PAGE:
Name of Monument:

Dar ‘Uthman

Also known as:

Dar al-‘Awla

Location:

In the Medina, Tunis, Tunisia

Date of Monument:

Hegira 1003–19 / AD 1594–1611

Period / Dynasty:

Ottoman

Patron(s):

Dey ‘Uthman.

History:

Generally known by the name of Dar al-'Awla (provision's house), Dar ‘Uthman was used from the mid-13th / 19th century to store provisions for the soldiers billeted in the neighbouring barracks.

Description:

On the façade of the palace, the entrance door and its surrounds, made up of diverse architectural and ornamental elements, are truly majestic. The black and white marble shows the influence of the eastern nations, especially Egypt. Over the portico is a wooden pergola composed of three beams. Two lintels of arch-stones above the door are separated by a pointed horseshoe arch made up of black and white arch-stones.
The façade is flanked by two marble columns with Al-Andalus-style capitals. In the upper part, two further columns have Hafsid capitals.
The external door opens onto a square driba (vestibule). Kadhal flagstones form the floor and there are stone benches set around the walls. This is the area where the host would receive his visitors.
An Italian influence can be seen in the ceiling. Made of wooden beams, it rises in stages from bottom to top. However, the stucco-work, with its geometric and vegetal decoration, carries the imprint of the style typical of al-Andalus.
Patios in prestigious dwellings are generally surrounded by four porticoes, but Dar ‘Uthman only has two. This particularity features in other residences in the Tunis Medina.
Symmetrical rooms open onto the four sides of the patio. In the angle of each door there is a small room and this too is typical of other houses in the medina.
The ceiling of the room to the left as one enters the courtyard is a barrel vault ending in groined vaults. This room seems to link the house to offices and outhouses, probably the stables and the storehouse.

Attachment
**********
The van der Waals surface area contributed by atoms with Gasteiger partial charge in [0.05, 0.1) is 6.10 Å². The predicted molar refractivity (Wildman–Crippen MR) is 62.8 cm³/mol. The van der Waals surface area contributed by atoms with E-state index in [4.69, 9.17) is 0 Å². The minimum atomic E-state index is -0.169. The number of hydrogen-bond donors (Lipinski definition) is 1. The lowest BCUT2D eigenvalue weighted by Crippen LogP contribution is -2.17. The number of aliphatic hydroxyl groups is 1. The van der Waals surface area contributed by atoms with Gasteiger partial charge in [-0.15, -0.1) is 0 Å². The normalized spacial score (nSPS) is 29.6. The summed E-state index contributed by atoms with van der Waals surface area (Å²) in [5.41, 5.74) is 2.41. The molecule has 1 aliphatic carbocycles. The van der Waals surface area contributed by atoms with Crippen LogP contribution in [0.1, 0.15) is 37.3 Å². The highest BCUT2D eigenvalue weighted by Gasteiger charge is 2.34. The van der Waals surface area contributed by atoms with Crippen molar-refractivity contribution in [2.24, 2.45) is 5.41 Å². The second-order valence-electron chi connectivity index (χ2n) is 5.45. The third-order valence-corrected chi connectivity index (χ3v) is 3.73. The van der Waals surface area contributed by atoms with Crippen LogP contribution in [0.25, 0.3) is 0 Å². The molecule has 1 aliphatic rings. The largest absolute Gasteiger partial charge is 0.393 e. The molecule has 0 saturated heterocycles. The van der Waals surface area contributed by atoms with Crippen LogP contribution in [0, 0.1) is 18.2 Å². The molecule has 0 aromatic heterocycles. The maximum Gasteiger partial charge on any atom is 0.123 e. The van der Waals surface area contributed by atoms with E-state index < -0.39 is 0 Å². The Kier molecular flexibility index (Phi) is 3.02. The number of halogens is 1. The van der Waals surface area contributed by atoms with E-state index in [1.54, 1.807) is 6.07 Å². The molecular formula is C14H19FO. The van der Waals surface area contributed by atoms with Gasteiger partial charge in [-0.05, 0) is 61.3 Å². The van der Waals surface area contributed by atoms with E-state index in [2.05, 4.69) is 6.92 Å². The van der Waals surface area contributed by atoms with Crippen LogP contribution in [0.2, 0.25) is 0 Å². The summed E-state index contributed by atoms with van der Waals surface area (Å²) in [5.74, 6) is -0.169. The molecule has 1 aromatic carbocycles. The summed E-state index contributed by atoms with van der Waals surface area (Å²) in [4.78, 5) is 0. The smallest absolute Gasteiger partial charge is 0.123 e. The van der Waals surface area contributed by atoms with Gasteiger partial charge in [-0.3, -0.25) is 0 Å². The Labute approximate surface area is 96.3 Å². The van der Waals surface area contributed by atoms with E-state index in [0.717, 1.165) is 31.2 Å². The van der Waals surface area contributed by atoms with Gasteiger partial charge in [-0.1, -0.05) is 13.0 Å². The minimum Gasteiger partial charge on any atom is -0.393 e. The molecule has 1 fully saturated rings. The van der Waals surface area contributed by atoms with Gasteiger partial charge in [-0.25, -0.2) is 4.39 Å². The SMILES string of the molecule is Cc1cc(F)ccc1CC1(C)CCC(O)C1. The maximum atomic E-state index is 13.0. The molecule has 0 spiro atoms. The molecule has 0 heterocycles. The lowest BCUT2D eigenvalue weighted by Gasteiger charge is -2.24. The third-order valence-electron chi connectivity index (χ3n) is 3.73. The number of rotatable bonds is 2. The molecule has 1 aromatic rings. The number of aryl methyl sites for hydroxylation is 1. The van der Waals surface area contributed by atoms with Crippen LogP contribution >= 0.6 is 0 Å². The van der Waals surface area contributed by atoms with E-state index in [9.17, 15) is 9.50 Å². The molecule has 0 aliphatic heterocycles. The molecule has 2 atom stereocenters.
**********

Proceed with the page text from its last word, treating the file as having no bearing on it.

Most of the walls are covered with ceramic tiles. There are 22 different types of tile. These were probably added during the AH 13th / AD 19th century, at the time of the works undertaken by Husayn ibn Mahmud Bey.
The four main rooms are identical, consisting of a rectangular plan, a reception area opposite the entrance door and two antechambers. Residences in the medinas have remained true to this architectural model right across the country since the arrival of the Muslims.
Dar ‘Uthman combines the richness of Hafsid art with Andalusian and oriental influences and with the new artistic and architectural elements brought in firstly by the Turks and then by the Italians.

View Short Description

This palace, which was the residence of ‘Uthman Dey, brings together the wealth of Hafsid art, with its Andalusian and eastern influences, and the ornamental and architectural decoration of the Turks and Italians.
Its stuccos, ceramics, marble facings and wooden ceiling panels are all noteworthy. Used in the 19th century to store food by the soldiers living in the neighbouring barracks, Dar ‘Uthman is commonly referred to as Dar al-‘Awla (provisions house). The building is currently home to the Tunis Medina Conservation Department.

How Monument was dated:

Historical sources.

Selected bibliography:

Revault, J., L'habitation tunisoise, pierre marbre et fer dans la construction et le décor, Paris, 1978, pp.104, 163, 215, 269.
Ifriqiya: Thirteen centuries of Art and Architecture in Tunisia, pp.77–8.

Citation of this web page:

Mohamed Béji Ben Mami "Dar ‘Uthman" in Discover Islamic Art, Museum With No Frontiers, 2018. 2018. http://www.discoverislamicart.org/database_item.php?id=monument;ISL;tn;Mon01;30;en

Prepared by: Mohamed Béji Ben MamiMohamed Béji Ben Mami

Né le 27 janvier 1950 à Tunis, docteur en archéologie islamique, Mohamed Béji Ben Mami est directeur général de l'Institut national du patrimoine et vice-président de la Municipalité de Tunis. Il a restauré, sauvegardé et mis en valeur plus d'une cinquantaine de monuments de la médina de Tunis, dirigé les fouilles de grands sites islamiques et organisé diverses expositions relatives à la civilisation arabo-islamique.
Depuis 1996, il est vice-président de l'Union des historiens arabes et représentant de l'Union des archéologues arabes de Tunisie.
Mohamed Béji Ben Mami a pris part à divers congrès internationaux et publié plusieurs articles et ouvrages, parmi lesquels Tourbet el-Bey (Tunis, 2004) et Les médersas de la médina de Tunis (Tunis, 2005).

Copyedited by: Margot Cortez
Translation by: David Ash
Translation copyedited by: Mandi Gomez

MWNF Working Number: TN 30

RELATED CONTENT

 Artistic Introduction

 Timeline for this item

Islamic Dynasties / Period

Turks in Tunisia


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